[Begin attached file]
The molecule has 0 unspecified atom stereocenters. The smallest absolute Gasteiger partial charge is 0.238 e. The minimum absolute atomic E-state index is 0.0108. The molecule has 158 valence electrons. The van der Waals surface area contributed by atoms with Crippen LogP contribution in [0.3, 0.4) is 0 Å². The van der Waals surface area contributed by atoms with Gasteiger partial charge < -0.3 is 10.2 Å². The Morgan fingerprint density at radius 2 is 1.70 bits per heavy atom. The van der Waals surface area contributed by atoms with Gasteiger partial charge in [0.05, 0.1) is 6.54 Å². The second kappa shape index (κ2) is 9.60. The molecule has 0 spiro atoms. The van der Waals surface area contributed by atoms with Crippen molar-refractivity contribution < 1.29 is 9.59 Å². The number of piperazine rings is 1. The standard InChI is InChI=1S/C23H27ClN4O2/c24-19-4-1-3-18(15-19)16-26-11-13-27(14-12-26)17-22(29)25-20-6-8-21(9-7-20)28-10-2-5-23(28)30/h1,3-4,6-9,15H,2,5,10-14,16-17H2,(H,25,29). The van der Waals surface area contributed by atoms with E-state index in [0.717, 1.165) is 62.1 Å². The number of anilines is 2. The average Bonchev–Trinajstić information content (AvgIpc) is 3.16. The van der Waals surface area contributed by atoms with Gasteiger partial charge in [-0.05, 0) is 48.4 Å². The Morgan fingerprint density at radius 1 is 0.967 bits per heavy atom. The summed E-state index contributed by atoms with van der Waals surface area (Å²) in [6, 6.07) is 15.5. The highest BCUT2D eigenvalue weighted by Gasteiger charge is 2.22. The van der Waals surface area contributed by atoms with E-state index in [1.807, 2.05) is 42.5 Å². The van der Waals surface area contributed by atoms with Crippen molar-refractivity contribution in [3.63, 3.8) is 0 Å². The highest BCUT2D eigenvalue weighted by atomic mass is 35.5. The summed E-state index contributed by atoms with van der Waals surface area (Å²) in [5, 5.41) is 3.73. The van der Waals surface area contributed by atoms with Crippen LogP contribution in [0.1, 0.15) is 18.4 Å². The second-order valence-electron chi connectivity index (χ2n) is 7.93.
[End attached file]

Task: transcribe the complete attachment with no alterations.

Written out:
The molecule has 0 unspecified atom stereocenters. The smallest absolute Gasteiger partial charge is 0.238 e. The minimum absolute atomic E-state index is 0.0108. The molecule has 158 valence electrons. The van der Waals surface area contributed by atoms with Crippen LogP contribution in [0.3, 0.4) is 0 Å². The van der Waals surface area contributed by atoms with Gasteiger partial charge < -0.3 is 10.2 Å². The Morgan fingerprint density at radius 2 is 1.70 bits per heavy atom. The van der Waals surface area contributed by atoms with Gasteiger partial charge in [0.05, 0.1) is 6.54 Å². The second kappa shape index (κ2) is 9.60. The molecule has 0 spiro atoms. The van der Waals surface area contributed by atoms with Crippen molar-refractivity contribution < 1.29 is 9.59 Å². The number of piperazine rings is 1. The standard InChI is InChI=1S/C23H27ClN4O2/c24-19-4-1-3-18(15-19)16-26-11-13-27(14-12-26)17-22(29)25-20-6-8-21(9-7-20)28-10-2-5-23(28)30/h1,3-4,6-9,15H,2,5,10-14,16-17H2,(H,25,29). The van der Waals surface area contributed by atoms with E-state index in [0.717, 1.165) is 62.1 Å². The number of anilines is 2. The average Bonchev–Trinajstić information content (AvgIpc) is 3.16. The van der Waals surface area contributed by atoms with Gasteiger partial charge in [-0.05, 0) is 48.4 Å². The Morgan fingerprint density at radius 1 is 0.967 bits per heavy atom. The summed E-state index contributed by atoms with van der Waals surface area (Å²) in [6, 6.07) is 15.5. The highest BCUT2D eigenvalue weighted by Gasteiger charge is 2.22. The van der Waals surface area contributed by atoms with E-state index in [1.807, 2.05) is 42.5 Å². The van der Waals surface area contributed by atoms with Crippen molar-refractivity contribution in [3.63, 3.8) is 0 Å². The highest BCUT2D eigenvalue weighted by atomic mass is 35.5. The summed E-state index contributed by atoms with van der Waals surface area (Å²) in [5, 5.41) is 3.73. The van der Waals surface area contributed by atoms with Crippen LogP contribution in [0.1, 0.15) is 18.4 Å². The second-order valence-electron chi connectivity index (χ2n) is 7.93.